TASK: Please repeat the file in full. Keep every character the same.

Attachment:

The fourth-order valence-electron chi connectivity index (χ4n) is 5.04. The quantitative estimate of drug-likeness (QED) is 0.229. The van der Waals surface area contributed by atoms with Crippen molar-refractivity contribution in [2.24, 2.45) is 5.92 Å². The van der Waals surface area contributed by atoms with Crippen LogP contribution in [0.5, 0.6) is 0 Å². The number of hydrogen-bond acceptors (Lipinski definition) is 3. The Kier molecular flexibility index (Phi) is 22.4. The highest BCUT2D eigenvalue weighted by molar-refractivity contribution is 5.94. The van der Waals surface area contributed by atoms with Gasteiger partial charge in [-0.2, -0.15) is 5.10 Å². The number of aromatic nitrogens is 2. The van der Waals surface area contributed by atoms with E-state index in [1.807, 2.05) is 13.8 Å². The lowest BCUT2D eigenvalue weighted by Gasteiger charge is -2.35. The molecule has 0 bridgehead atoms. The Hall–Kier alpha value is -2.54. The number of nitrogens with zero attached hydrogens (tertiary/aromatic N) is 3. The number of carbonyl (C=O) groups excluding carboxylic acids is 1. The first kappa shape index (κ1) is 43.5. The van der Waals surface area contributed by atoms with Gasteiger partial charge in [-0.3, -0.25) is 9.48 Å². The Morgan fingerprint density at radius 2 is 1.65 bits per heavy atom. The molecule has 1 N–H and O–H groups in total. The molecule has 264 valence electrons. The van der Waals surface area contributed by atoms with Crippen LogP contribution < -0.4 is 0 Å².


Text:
The fourth-order valence-electron chi connectivity index (χ4n) is 5.04. The quantitative estimate of drug-likeness (QED) is 0.229. The van der Waals surface area contributed by atoms with Crippen molar-refractivity contribution in [2.24, 2.45) is 5.92 Å². The van der Waals surface area contributed by atoms with Crippen LogP contribution in [0.5, 0.6) is 0 Å². The number of hydrogen-bond acceptors (Lipinski definition) is 3. The Kier molecular flexibility index (Phi) is 22.4. The highest BCUT2D eigenvalue weighted by molar-refractivity contribution is 5.94. The van der Waals surface area contributed by atoms with Gasteiger partial charge in [-0.2, -0.15) is 5.10 Å². The number of aromatic nitrogens is 2. The van der Waals surface area contributed by atoms with E-state index in [1.807, 2.05) is 13.8 Å². The lowest BCUT2D eigenvalue weighted by Gasteiger charge is -2.35. The molecule has 0 bridgehead atoms. The Hall–Kier alpha value is -2.54. The number of nitrogens with zero attached hydrogens (tertiary/aromatic N) is 3. The number of carbonyl (C=O) groups excluding carboxylic acids is 1. The first kappa shape index (κ1) is 43.5. The van der Waals surface area contributed by atoms with Gasteiger partial charge in [-0.3, -0.25) is 9.48 Å². The Morgan fingerprint density at radius 2 is 1.65 bits per heavy atom. The molecule has 1 N–H and O–H groups in total. The molecule has 264 valence electrons. The van der Waals surface area contributed by atoms with Crippen LogP contribution < -0.4 is 0 Å².